The tough little girls are the wise ones. They’re survivors. They see the two contradictory elements of truth that sum up the Catholic vision: on the one hands the supernatural present everywhere, and on the other hand, the gritty no nonsense hardness of the real world.
So O’Connor endorses the miraculous, seeing God’s glory crammed into every living thing, and spilling over into miracles of providence and curious twists of enlightenment. On the other hand, she is totally, utterly no nonsense. She takes no c**p from nobody.
I delight in the way she exposes the conceited, unrealistic, shallow and immature intellectuals with the violent, bizarre and wildly ordinary folk. She rips social conventions, hypocrisy and shallow self righteousness at the same time exalting genuine innocence, goodness and naivety. She also exposes the individualistic, anarchical, insanity that is the logical result of sectarian Protestantism, and she does so by showing that the uptight, self righteous, ‘sane’ social Protestants are just as looped as the fanatical kooks. Mrs Greenleaf the ‘prayer healer’ and self righteous Mrs May are equally grotesque.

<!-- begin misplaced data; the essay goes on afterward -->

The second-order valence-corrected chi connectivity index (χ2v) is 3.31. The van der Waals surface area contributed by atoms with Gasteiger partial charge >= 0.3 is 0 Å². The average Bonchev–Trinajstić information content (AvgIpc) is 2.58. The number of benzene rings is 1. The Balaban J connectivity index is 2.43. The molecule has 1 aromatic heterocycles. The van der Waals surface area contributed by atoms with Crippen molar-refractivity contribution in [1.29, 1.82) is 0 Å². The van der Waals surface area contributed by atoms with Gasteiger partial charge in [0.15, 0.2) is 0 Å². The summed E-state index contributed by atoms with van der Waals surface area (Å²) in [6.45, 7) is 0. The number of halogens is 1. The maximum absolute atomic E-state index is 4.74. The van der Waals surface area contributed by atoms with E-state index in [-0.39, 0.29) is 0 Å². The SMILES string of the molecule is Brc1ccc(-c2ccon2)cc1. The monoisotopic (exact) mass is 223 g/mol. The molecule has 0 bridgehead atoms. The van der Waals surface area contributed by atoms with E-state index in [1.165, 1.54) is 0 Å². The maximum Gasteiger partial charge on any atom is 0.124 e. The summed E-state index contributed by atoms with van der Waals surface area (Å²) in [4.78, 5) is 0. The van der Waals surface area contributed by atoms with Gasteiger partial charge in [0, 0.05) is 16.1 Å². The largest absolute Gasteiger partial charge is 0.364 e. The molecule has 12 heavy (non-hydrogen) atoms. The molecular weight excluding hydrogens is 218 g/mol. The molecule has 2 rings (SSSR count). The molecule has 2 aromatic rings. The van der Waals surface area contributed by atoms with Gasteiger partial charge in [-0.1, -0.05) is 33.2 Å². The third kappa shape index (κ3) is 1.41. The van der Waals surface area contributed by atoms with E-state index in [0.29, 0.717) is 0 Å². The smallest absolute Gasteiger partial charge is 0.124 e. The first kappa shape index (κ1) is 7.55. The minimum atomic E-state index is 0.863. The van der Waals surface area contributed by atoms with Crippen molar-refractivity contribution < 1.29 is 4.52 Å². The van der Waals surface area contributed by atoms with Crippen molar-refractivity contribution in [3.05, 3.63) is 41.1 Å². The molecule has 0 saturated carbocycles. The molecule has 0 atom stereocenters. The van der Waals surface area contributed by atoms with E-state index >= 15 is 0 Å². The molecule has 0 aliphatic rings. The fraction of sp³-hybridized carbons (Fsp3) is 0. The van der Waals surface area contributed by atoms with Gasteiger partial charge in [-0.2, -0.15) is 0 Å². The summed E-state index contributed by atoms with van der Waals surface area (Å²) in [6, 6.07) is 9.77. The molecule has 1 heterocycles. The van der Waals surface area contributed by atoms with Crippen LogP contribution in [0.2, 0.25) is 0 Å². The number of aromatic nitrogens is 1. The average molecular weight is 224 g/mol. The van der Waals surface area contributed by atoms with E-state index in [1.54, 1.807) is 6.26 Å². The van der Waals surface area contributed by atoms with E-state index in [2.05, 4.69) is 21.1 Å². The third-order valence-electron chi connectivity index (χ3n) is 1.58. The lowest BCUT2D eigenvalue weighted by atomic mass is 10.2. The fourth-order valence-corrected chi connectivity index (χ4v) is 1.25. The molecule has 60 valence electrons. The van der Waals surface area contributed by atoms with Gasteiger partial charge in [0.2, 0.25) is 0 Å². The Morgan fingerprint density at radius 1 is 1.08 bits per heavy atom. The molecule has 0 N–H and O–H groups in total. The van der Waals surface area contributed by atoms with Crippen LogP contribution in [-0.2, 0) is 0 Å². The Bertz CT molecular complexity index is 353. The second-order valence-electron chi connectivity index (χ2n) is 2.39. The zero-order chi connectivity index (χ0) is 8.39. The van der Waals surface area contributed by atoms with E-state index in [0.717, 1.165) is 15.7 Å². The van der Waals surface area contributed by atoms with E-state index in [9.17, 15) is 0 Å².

Often the sane person in the story is a tough little girl. The wisdom of God is revealed to the little children remember…This recent read through of her fiction is full of treasures. In A Temple of the Holy Ghost you almost yell with joy as the tough little wise wild child cries out, “Lord, Lord, thank you that I am not in the Church of God!”